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Un Kilo de Ayuda fights malnutrition among children under the age of five, in hundreds of communities throughout Mexico.
Focus: Nutrition, Rural Supply, Social Development, Microfinance, Impact Investing
Geographic Area of Impact: Latin America
Model: Hybrid Non-Profit
Number of Direct Beneficiaries: 225,000 (2011)
Annual Budget: US$ 25 million (2011)
Recognition: Schwab Fellow of the World Economic Forum
Mexico is firmly established as a middle-income country, albeit with huge gaps between rich and poor, and urban and rural populations. Deep poverty persists among the indigenous population in many states of the country, mainly in the south-eastern states of Chiapas, Oaxaca and Guerrero. However, even in villages near Mexico City it is not uncommon to find the majority of villagers subsisting on less than US$ 2 per day. After the 1994-95 peso crisis, access to credit became difficult for most small and medium enterprises and impossible for the rural poor. In 1995, although Mexico had the highest GNP per capita in Latin America, the prevalence of malnutrition in children less than five years of age was significantly higher than in Brazil, Venezuela or even Bolivia, one of the poorest countries in the region. Un Kilo de Ayuda plays an important role in lowering the rate of malnutrition in many communities throughout the country.
Innovation and Activities
Un Kilo de Ayuda (One Kilo of Help) was set up to fight malnutrition among children under five years of age as well as pregnant mothers. The organization methodology consists of six main components: nutritional surveillance; anaemia detection; nutrition education; nutritional package distribution; neurodevelopment and early stimulation evaluation; and safe water. It applies these actions to 55,000 children in rural Mexico every two weeks.
Un Kilo de Ayuda gathers information on each child they serve with an online epidemiological system called INFOKILO, to track progress and make intervention recommendations. Children served by the programme have shown an annual weight increase of 5-8%, and a decrease of 1.5-3% for those suffering from moderate to severe malnutrition.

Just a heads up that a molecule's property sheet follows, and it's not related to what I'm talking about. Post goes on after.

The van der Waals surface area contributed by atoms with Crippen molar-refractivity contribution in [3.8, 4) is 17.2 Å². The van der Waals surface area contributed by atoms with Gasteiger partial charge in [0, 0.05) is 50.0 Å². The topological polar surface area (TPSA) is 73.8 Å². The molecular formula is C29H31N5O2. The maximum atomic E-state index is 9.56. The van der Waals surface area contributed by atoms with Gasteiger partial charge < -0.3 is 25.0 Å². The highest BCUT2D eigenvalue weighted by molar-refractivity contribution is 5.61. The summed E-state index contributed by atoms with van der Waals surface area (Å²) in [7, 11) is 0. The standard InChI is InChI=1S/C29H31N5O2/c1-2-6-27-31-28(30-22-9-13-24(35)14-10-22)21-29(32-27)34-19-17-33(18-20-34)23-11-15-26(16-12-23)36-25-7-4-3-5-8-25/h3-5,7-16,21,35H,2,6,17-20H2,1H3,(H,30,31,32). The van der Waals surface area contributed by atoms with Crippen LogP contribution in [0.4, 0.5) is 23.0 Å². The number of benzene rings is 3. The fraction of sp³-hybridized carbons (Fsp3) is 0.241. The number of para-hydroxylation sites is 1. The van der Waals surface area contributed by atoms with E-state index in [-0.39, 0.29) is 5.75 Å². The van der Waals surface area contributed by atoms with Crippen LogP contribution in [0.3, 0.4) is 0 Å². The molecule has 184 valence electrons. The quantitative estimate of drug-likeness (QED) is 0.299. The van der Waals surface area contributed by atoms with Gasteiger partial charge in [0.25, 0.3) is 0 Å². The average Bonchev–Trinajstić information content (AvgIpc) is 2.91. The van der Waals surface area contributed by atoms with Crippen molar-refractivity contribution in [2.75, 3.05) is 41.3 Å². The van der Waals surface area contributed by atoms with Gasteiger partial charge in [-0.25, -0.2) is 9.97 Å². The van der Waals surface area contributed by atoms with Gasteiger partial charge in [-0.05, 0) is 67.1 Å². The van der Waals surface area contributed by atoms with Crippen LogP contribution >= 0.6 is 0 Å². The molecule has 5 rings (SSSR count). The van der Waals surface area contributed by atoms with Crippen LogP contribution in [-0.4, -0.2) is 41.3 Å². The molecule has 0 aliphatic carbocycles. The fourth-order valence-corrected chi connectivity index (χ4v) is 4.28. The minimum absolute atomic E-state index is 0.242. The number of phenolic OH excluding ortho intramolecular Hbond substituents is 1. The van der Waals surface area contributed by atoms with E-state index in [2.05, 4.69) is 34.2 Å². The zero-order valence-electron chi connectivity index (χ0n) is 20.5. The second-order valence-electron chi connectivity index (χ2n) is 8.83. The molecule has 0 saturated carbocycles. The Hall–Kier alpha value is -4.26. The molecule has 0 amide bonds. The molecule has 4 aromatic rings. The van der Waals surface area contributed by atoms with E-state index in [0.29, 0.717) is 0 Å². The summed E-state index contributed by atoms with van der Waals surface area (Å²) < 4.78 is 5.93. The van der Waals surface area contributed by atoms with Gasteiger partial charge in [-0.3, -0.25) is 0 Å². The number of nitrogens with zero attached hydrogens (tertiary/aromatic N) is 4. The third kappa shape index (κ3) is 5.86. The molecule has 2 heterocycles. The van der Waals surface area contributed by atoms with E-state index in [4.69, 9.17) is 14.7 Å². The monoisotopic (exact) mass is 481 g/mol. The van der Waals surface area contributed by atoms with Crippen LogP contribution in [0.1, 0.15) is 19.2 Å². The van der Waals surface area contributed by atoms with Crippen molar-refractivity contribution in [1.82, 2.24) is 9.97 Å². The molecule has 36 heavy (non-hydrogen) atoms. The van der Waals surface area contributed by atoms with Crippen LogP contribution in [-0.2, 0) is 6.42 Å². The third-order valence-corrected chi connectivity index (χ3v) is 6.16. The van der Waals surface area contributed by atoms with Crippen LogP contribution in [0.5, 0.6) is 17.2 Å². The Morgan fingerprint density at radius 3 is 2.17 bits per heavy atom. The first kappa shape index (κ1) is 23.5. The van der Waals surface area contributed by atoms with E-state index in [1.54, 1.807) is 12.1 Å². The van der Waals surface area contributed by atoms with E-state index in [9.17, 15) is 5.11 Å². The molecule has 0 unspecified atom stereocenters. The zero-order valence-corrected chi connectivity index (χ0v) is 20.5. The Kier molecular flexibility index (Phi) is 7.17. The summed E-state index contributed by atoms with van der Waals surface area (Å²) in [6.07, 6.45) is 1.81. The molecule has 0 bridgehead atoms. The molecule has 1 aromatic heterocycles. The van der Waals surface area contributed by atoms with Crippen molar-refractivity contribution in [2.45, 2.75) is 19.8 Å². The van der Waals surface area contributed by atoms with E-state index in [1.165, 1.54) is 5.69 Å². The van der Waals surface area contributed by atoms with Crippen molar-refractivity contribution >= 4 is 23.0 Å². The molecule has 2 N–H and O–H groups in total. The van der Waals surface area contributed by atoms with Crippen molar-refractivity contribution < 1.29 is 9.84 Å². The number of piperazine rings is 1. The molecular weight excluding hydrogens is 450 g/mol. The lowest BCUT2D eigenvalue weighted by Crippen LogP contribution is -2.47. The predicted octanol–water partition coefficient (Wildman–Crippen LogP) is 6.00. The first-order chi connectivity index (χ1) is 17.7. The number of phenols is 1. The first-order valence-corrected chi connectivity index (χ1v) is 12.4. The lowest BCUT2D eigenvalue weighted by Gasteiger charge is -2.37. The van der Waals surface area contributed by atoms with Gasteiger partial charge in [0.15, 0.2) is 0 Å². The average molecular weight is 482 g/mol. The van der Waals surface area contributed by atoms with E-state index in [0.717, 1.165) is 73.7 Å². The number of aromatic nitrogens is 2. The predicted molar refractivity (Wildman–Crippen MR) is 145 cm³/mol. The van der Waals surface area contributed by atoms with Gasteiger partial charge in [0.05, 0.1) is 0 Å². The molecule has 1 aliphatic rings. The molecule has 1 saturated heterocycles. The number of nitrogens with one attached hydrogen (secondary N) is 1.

Un Kilo de Ayuda has successfully enrolled governments in funding the programme and implementing the holistic and integrated approach in their specific programmes. It has confirmed the relevance early stimulation has on the neurodevelopment of the brain in comparison to food. This refocuses the health agenda on the importance of nutrition, in that intelligence is more critical than height, for example.
Eradicating child under-nourishment in Mexico is Un Kilo de Ayuda’s goal. In addition to a strong nutrition programme, it enjoys impressive community support and participation; the majority of its personnel are volunteers.
At age 22, José Ignacio Avalos Hernández started a youth movement for human values called Gente Nueva, at a time when civil society organizations were regarded as highly suspicious in Mexico. Since then he has founded or inspired the establishment of many organizations based upon improving individual capacities, opportunity access for the poor and infrastructure building. Some of those organizations include: COFAS, a self-sustaining healthcare system providing high-quality healthcare to Mexico’s rural poor; Compartamos Banco, the fastest growing and largest microfinance institution in Latin America serving 2.5 million people; and Mi Tienda (social business), which supplies 6,000 small, rural shops with products at lower prices and quantities than traditional wholesalers.
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